More tantalizing was this hint of a kind of annual hop-harvest ritual, also from the Clinch:
This seems to be part of some festive ritual that played a part in the annual hop harvest, where a young woman, and a young man, are placed in a container of hops and covered up by it. At least, that’s what I’m led to believe by the poet Christopher Smart, whose Georgic verse “The Hop Garden,” a twenty-five page poem in two parts, is often cited in older books on English hops (including Clinch’s).
Smart hailed from a town named Shipbourne Kent, and lived from 1722-1771, and in his 1821 anthology Kentish Poets, R. Freeman tells the story of Smart’s unfortunate life. Freeman explains who Smart married the daughter of a bookseller by the name Newbery, and moved to London to work as an author:
In this pursuit he might have been successful, as he possessed by nature and cultivation many of the most essential requisites for an author, but unfortunately he also derived partly from nature, but principally from habit, a more than equal number of counteracting propensities. He was not deficient in learning nor in genius; but he was indolent, profuse, and drunken.
Smart apparently spent a couple of years in the madhouse; after which, as is so often said, he regained his wits, but never fully regained them, or his artistic powers. (Though Freeman also notes that those powers were never really top rate anyway; it’s implied that “The Hop Garden” is included in the anthology mainly because of its peculiar “Kentishness.”)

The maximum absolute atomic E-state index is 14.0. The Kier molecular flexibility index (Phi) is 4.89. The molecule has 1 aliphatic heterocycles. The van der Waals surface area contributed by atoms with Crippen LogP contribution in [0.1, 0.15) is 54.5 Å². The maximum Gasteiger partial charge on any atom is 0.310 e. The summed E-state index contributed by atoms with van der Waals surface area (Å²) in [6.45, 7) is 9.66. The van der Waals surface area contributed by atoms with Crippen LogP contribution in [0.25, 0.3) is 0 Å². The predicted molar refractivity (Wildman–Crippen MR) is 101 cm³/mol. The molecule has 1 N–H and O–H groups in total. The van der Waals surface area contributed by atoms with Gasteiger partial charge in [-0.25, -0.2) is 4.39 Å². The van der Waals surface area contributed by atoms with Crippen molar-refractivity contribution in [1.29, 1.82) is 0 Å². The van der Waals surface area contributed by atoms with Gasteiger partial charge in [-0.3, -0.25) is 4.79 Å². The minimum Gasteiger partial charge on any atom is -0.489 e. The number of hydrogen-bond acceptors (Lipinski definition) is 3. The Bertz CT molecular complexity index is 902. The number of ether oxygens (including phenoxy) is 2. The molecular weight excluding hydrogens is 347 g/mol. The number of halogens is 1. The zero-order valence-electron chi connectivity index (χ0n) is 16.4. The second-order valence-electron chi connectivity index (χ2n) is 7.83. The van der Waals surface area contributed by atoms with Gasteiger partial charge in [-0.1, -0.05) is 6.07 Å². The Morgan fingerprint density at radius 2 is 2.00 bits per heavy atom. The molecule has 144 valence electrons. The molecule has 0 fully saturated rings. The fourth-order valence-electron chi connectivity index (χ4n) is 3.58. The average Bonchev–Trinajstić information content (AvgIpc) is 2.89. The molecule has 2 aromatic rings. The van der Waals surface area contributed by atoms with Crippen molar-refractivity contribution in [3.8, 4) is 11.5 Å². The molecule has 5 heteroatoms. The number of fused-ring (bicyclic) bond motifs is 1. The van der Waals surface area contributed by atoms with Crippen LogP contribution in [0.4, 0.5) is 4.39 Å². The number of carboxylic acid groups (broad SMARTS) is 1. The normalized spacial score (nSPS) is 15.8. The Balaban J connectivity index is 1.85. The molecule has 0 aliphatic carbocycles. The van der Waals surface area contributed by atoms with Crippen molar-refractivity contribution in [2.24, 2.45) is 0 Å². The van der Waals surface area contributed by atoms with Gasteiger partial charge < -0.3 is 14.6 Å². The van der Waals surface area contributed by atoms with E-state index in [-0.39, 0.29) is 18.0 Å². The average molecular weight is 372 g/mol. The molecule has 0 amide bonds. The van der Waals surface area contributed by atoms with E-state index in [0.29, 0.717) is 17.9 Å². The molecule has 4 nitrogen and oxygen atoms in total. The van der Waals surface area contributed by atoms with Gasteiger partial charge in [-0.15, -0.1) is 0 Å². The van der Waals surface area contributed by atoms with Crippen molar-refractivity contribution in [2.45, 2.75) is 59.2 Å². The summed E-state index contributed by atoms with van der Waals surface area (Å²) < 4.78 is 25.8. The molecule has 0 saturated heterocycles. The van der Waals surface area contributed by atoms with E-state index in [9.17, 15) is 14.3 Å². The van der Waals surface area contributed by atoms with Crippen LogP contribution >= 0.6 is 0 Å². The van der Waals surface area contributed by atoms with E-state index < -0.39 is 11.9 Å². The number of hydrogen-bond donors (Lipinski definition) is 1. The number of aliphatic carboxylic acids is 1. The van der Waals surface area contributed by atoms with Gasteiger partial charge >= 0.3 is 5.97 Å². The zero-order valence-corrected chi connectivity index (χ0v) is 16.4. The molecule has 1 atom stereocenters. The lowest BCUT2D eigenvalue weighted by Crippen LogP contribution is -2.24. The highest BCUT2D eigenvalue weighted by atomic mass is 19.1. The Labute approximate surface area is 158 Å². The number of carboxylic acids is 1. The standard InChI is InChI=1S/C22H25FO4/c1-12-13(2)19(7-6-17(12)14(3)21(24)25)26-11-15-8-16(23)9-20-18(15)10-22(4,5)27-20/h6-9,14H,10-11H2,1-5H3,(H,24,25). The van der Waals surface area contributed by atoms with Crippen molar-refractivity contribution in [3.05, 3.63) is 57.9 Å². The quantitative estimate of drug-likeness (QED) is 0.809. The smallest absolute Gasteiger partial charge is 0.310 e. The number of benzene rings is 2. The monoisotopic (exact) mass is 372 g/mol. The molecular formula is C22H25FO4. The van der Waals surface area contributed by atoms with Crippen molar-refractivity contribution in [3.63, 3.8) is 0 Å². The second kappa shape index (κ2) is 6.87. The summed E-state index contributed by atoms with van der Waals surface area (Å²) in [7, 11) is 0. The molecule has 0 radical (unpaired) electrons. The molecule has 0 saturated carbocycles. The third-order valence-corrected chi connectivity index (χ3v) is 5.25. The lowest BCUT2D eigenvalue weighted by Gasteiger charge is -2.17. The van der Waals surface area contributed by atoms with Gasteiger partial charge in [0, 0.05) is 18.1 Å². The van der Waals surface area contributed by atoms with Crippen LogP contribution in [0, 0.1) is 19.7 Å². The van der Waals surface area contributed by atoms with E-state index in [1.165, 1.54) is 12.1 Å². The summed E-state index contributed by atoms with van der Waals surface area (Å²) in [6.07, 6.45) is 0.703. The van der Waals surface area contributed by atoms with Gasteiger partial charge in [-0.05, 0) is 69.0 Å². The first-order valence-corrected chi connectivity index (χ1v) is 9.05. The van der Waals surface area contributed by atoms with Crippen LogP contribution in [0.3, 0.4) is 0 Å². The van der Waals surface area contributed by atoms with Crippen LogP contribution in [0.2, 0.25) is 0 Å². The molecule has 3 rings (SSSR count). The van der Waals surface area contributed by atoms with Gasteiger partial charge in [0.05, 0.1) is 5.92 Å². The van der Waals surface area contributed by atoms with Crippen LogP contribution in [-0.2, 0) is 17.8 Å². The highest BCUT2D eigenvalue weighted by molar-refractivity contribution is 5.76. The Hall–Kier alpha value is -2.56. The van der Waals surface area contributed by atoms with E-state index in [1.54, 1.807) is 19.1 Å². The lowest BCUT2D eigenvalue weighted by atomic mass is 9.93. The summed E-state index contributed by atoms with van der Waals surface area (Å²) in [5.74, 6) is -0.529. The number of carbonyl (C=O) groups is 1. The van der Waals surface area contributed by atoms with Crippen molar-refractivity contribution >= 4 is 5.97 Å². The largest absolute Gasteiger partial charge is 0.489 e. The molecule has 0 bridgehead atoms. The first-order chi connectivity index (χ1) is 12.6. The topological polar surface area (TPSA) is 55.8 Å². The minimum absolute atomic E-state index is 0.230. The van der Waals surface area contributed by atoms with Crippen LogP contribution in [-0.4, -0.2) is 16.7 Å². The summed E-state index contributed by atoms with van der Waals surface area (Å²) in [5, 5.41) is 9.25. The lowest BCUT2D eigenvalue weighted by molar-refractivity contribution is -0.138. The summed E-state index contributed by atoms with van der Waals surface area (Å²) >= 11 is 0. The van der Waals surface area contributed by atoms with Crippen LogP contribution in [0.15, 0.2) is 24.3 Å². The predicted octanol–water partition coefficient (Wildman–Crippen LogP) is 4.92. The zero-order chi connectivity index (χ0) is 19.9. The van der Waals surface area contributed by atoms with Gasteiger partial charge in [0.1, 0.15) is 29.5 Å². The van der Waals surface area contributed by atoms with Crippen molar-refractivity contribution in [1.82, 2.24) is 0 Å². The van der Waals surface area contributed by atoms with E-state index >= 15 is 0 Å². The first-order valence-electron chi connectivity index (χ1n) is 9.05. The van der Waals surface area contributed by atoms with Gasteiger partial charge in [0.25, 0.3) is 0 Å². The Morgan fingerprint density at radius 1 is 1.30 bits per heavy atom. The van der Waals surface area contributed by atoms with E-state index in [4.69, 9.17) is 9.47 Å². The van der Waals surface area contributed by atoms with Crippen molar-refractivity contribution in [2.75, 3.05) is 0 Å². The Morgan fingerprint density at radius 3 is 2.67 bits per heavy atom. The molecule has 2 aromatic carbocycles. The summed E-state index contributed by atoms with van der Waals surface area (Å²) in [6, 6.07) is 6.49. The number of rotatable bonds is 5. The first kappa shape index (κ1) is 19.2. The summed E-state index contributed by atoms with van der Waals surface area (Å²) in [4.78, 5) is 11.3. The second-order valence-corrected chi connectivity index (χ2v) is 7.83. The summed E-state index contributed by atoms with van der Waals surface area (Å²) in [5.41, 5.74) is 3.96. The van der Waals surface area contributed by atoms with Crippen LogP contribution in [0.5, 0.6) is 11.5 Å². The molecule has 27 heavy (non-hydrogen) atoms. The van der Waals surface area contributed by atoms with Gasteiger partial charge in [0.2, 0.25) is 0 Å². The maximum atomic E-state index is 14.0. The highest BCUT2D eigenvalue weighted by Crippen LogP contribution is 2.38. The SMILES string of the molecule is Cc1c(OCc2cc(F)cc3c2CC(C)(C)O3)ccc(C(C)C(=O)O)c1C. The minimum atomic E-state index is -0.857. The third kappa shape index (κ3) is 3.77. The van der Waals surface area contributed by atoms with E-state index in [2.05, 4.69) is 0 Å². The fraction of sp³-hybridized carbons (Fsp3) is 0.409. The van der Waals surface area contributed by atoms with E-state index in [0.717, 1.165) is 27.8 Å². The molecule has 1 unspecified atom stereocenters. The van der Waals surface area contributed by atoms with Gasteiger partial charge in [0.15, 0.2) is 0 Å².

(Smart also ended up spending time in debtor’s prison, where he died “of a liver complaint.” I’m guessing that was probably liver cirrhosis, and that it was gin, rather than beer or ale, that caused that ailment, but at a guess it sounds like poor Mr. Smart suffered from what we today would call clinical depression.)
Anyway, “The Hop Garden” is, as I say, some twenty-five pages long. I’ve snipped out a PDF of the poem (and the little preamble recounting Smart’s sad life story) for anyone who’s interested enough to read the whole thing:
However the bit that’s most often cited in old books on hops and brewing is this bit, offered by Clinch as a kind of gloss on the image above:
It’s that first bit that interests me, as it seems to describe the ritual depicted above. A similar ritual was still being practiced when George Orwell went hop-picking, in 1931, as his diary entry on 19 September reveals:
On the last morning, when we had picked the last field, there was a queer game of catching the women and putting them in the bins. Very likely there will be something about this in the Golden Bough. It is evidently an old custom, and all harvests have some custom of this kind attached to them.
Unsurprisingly, Frazer’s book (The Golden Bough) was the first thing I thought of too, when I realized this seemed to be some kind of vegetation ritual of the sort that so obsessed modernists early in the 20th century. However, a search of The Golden Bough turns up nothing but a brief, tantalizing inversion of the ritual as Orwell describes it:
In hop-picking, if a well-dressed stranger passes the hop-yard, he is seized by the women, tumbled into the bin, covered with leaves, and not released till he has paid a fine.